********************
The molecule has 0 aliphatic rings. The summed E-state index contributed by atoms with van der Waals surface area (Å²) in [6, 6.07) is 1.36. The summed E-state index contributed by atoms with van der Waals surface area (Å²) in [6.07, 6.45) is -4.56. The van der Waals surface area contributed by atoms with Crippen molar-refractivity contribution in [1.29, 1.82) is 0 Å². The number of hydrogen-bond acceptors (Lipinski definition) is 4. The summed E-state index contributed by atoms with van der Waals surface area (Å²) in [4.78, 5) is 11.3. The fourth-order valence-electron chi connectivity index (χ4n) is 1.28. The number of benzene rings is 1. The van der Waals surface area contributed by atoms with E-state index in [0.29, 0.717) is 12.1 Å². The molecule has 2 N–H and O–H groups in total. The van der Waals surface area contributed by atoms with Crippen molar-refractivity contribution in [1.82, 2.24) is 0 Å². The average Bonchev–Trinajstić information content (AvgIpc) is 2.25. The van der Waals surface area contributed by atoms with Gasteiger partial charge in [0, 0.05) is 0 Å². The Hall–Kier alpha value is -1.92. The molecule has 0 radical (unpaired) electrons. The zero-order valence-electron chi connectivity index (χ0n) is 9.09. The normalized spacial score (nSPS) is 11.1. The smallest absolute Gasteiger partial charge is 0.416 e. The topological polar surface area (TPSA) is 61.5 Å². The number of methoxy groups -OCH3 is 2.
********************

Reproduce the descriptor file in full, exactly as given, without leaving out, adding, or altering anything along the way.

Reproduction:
The molecule has 0 aliphatic rings. The summed E-state index contributed by atoms with van der Waals surface area (Å²) in [6, 6.07) is 1.36. The summed E-state index contributed by atoms with van der Waals surface area (Å²) in [6.07, 6.45) is -4.56. The van der Waals surface area contributed by atoms with Crippen molar-refractivity contribution in [1.29, 1.82) is 0 Å². The number of hydrogen-bond acceptors (Lipinski definition) is 4. The summed E-state index contributed by atoms with van der Waals surface area (Å²) in [4.78, 5) is 11.3. The fourth-order valence-electron chi connectivity index (χ4n) is 1.28. The number of benzene rings is 1. The van der Waals surface area contributed by atoms with E-state index in [0.29, 0.717) is 12.1 Å². The molecule has 2 N–H and O–H groups in total. The van der Waals surface area contributed by atoms with Crippen molar-refractivity contribution in [1.82, 2.24) is 0 Å². The average Bonchev–Trinajstić information content (AvgIpc) is 2.25. The van der Waals surface area contributed by atoms with Gasteiger partial charge in [0, 0.05) is 0 Å². The Hall–Kier alpha value is -1.92. The molecule has 0 radical (unpaired) electrons. The zero-order valence-electron chi connectivity index (χ0n) is 9.09. The normalized spacial score (nSPS) is 11.1. The smallest absolute Gasteiger partial charge is 0.416 e. The topological polar surface area (TPSA) is 61.5 Å². The number of methoxy groups -OCH3 is 2.